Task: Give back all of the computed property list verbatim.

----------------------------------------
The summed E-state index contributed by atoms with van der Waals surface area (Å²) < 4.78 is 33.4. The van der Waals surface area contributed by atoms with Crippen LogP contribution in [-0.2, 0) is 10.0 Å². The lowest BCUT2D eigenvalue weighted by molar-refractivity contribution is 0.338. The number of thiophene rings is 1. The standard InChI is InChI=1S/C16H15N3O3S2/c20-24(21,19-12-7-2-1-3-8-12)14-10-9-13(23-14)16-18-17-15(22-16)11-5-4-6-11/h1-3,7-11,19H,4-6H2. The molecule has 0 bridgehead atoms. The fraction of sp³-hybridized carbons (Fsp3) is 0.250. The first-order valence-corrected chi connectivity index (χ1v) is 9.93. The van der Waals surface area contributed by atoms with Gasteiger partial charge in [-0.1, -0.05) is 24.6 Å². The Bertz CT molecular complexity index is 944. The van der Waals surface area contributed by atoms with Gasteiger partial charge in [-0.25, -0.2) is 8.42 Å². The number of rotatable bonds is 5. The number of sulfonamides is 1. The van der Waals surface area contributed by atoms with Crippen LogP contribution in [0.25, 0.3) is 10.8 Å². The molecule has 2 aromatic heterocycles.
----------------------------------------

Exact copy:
The summed E-state index contributed by atoms with van der Waals surface area (Å²) < 4.78 is 33.4. The van der Waals surface area contributed by atoms with Crippen LogP contribution in [-0.2, 0) is 10.0 Å². The lowest BCUT2D eigenvalue weighted by molar-refractivity contribution is 0.338. The number of thiophene rings is 1. The standard InChI is InChI=1S/C16H15N3O3S2/c20-24(21,19-12-7-2-1-3-8-12)14-10-9-13(23-14)16-18-17-15(22-16)11-5-4-6-11/h1-3,7-11,19H,4-6H2. The molecule has 0 bridgehead atoms. The fraction of sp³-hybridized carbons (Fsp3) is 0.250. The first-order valence-corrected chi connectivity index (χ1v) is 9.93. The van der Waals surface area contributed by atoms with Gasteiger partial charge in [-0.1, -0.05) is 24.6 Å². The Bertz CT molecular complexity index is 944. The van der Waals surface area contributed by atoms with Gasteiger partial charge in [-0.25, -0.2) is 8.42 Å². The number of rotatable bonds is 5. The number of sulfonamides is 1. The van der Waals surface area contributed by atoms with Crippen LogP contribution in [0.25, 0.3) is 10.8 Å². The molecule has 2 aromatic heterocycles.